Liz Sikes is a professor of oceanography at Rutgers University and a paleoceanographer. The unifying theme of her work is carbon cycling. Her main science focus is investigating circulation in the Southern Ocean to determine how this traps and releases CO2 from the deep ocean on glacial time scales. Liz also investigates past sea surface temperature changes in the oceans around New Zealand and Australia, as well as the sources, pathways, and sinks of terrestrial and marine carbon in the modern environment to understand their impact on coastal ocean acidification. She has participated in 16 oceanographic research cruises ranging from diving with the Alvin submersible, collecting deep-sea sediment traps and cores, dredging, and water column sampling. While she has travelled to many oceans around the world, this is her first time sailing in the NW Atlantic Ocean.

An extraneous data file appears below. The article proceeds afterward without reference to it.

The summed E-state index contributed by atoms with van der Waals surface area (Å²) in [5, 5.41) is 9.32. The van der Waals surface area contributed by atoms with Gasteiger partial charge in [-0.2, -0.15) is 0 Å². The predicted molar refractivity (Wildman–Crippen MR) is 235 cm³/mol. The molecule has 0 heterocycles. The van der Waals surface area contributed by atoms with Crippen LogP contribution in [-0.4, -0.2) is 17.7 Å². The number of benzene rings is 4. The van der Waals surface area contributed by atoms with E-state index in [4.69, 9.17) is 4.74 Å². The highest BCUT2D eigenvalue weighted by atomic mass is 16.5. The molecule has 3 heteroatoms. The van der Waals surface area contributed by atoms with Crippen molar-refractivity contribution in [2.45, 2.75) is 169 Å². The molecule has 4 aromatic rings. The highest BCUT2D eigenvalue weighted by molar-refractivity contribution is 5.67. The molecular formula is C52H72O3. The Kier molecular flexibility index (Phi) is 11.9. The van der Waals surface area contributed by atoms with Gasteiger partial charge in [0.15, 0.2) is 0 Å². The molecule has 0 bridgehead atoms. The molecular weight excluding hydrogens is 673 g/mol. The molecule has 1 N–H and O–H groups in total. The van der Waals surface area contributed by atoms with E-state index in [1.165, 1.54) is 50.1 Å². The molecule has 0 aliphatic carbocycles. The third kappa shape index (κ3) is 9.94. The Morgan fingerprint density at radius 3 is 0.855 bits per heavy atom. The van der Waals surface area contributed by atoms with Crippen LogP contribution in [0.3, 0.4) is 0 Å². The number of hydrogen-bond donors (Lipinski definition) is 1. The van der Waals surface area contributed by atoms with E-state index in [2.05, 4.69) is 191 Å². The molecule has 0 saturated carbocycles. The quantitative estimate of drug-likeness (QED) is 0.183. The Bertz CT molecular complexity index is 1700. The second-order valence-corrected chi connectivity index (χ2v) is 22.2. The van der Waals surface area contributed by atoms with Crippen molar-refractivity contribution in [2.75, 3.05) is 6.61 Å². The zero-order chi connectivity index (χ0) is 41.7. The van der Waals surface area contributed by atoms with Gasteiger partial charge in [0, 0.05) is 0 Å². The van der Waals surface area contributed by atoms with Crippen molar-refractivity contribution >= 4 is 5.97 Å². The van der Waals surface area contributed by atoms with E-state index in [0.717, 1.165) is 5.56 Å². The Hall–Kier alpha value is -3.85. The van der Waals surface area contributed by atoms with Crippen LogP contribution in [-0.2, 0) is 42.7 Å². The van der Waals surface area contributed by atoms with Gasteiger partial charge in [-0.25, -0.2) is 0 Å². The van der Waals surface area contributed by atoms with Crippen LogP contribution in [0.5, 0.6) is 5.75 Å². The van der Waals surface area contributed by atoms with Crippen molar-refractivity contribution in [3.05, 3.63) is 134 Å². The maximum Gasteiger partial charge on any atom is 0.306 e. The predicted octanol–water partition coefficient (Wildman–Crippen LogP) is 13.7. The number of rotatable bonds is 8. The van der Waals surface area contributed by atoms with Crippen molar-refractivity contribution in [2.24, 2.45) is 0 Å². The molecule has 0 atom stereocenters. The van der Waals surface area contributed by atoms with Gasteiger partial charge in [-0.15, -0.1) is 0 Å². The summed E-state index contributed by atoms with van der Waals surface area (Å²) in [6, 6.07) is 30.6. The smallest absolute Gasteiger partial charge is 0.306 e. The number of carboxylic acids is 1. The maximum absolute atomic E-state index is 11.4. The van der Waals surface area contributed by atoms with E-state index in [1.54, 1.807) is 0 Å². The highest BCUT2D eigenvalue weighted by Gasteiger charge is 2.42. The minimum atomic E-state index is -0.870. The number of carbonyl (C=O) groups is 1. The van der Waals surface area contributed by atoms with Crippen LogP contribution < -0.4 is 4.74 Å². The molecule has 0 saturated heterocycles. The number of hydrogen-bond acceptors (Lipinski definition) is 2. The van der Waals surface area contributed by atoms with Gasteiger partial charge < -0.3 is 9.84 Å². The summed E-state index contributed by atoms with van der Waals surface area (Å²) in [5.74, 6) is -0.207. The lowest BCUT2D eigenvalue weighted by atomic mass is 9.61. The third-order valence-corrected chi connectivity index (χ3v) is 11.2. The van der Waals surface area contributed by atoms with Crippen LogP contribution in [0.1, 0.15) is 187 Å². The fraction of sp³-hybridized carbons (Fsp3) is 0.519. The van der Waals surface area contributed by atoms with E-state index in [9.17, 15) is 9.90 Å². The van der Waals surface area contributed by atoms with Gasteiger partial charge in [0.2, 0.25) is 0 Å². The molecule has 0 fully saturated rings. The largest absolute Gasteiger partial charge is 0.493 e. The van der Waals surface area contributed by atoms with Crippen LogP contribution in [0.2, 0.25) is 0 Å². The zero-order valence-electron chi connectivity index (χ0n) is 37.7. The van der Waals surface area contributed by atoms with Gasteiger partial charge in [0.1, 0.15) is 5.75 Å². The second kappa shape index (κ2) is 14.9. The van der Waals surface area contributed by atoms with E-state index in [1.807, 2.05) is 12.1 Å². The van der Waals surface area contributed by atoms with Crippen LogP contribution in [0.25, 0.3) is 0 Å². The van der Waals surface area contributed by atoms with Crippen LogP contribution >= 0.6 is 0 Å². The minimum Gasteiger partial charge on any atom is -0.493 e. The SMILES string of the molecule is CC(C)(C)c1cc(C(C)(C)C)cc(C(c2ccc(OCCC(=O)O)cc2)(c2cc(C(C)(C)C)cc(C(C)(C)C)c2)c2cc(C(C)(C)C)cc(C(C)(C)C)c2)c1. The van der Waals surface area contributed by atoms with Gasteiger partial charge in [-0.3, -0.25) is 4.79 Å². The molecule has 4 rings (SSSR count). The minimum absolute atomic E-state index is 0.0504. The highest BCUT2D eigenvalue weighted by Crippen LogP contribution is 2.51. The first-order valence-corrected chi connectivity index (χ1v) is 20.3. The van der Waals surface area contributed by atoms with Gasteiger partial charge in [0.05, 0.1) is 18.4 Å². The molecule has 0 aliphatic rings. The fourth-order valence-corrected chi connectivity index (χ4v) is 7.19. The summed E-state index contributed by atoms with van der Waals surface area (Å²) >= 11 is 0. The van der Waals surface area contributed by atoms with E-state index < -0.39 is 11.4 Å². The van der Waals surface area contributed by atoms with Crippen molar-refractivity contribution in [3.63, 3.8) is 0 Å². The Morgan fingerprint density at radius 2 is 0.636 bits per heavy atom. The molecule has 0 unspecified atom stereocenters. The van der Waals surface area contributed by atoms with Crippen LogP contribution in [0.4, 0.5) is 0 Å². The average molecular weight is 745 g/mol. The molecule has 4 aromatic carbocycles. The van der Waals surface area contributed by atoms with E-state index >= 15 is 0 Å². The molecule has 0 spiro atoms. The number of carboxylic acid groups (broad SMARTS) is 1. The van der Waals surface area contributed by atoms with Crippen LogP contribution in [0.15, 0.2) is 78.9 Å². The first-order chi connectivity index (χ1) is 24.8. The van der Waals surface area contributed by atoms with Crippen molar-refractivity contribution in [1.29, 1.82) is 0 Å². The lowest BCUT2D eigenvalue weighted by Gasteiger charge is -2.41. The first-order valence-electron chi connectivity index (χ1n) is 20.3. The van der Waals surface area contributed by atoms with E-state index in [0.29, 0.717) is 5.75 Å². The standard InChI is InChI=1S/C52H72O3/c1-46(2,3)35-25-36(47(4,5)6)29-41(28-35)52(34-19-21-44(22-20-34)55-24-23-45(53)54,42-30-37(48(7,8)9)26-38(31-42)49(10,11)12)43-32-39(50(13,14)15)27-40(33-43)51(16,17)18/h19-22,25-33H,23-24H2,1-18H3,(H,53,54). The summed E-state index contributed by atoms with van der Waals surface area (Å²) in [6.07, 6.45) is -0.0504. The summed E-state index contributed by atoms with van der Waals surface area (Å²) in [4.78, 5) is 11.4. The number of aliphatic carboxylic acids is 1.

An important aspect of her research concentrates on estimating the sea surface temperatures (SST) of the ocean. However, thermometer-based records only cover the last ~100 years, and to fully understand climate change on glacial- interglacial timescales (a record that spans 10,000+ years), it is important to examine how the SST has changed over that time period. Therefore it is important to investigate how SST can be recorded (i.e. proxies) in the preserved ocean sediment cores. Dr. Sikes works with two SST proxies, the alkenone- based proxy Uk37 (pronounced you-kay-37), and examination of the chemical composition of the calcium carbonate shells of zooplankton (i.e. foraminifera). The samples collected on this cruise will be prepared for a variety of geochemical, sedimentological, and paleontological studies to build a record of past climate and SST changes in the Northwest Atlantic Ocean.